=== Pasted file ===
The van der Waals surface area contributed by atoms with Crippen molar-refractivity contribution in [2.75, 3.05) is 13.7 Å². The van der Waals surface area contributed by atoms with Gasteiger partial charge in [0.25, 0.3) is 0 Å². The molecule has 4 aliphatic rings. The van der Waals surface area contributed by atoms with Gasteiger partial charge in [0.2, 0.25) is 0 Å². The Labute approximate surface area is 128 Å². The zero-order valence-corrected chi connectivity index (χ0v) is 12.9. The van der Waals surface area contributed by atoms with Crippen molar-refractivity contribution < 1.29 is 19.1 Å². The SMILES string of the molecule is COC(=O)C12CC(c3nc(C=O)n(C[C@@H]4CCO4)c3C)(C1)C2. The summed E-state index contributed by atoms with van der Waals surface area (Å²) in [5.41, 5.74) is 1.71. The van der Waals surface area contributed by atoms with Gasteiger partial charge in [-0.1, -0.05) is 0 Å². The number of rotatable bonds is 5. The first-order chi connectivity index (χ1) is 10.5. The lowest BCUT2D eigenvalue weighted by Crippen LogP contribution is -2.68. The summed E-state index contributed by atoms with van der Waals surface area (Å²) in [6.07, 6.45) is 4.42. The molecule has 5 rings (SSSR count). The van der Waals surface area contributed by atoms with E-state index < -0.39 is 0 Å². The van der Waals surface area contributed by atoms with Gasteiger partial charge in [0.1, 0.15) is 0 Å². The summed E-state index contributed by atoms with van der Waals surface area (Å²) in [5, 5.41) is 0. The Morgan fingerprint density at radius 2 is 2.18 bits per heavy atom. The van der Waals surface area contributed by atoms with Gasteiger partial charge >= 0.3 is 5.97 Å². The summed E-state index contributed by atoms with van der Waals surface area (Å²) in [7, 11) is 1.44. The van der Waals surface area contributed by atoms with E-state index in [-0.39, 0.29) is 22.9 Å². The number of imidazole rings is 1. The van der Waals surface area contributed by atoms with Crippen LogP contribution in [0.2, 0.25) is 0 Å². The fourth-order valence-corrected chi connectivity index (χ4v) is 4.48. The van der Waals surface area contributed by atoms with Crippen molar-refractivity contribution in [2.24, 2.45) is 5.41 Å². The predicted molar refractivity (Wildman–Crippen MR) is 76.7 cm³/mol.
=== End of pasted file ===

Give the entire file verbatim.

The van der Waals surface area contributed by atoms with Crippen molar-refractivity contribution in [2.75, 3.05) is 13.7 Å². The van der Waals surface area contributed by atoms with Gasteiger partial charge in [0.25, 0.3) is 0 Å². The molecule has 4 aliphatic rings. The van der Waals surface area contributed by atoms with Gasteiger partial charge in [0.2, 0.25) is 0 Å². The Labute approximate surface area is 128 Å². The zero-order valence-corrected chi connectivity index (χ0v) is 12.9. The van der Waals surface area contributed by atoms with Crippen molar-refractivity contribution < 1.29 is 19.1 Å². The SMILES string of the molecule is COC(=O)C12CC(c3nc(C=O)n(C[C@@H]4CCO4)c3C)(C1)C2. The summed E-state index contributed by atoms with van der Waals surface area (Å²) in [5.41, 5.74) is 1.71. The van der Waals surface area contributed by atoms with Gasteiger partial charge in [-0.1, -0.05) is 0 Å². The number of rotatable bonds is 5. The first-order chi connectivity index (χ1) is 10.5. The lowest BCUT2D eigenvalue weighted by Crippen LogP contribution is -2.68. The summed E-state index contributed by atoms with van der Waals surface area (Å²) in [6.07, 6.45) is 4.42. The molecule has 5 rings (SSSR count). The van der Waals surface area contributed by atoms with E-state index < -0.39 is 0 Å². The van der Waals surface area contributed by atoms with Gasteiger partial charge in [0.1, 0.15) is 0 Å². The summed E-state index contributed by atoms with van der Waals surface area (Å²) in [5, 5.41) is 0. The Morgan fingerprint density at radius 2 is 2.18 bits per heavy atom. The van der Waals surface area contributed by atoms with Gasteiger partial charge >= 0.3 is 5.97 Å². The summed E-state index contributed by atoms with van der Waals surface area (Å²) in [7, 11) is 1.44. The van der Waals surface area contributed by atoms with E-state index in [-0.39, 0.29) is 22.9 Å². The number of imidazole rings is 1. The van der Waals surface area contributed by atoms with Crippen LogP contribution in [0.2, 0.25) is 0 Å². The fourth-order valence-corrected chi connectivity index (χ4v) is 4.48. The van der Waals surface area contributed by atoms with Crippen molar-refractivity contribution in [2.24, 2.45) is 5.41 Å². The predicted molar refractivity (Wildman–Crippen MR) is 76.7 cm³/mol.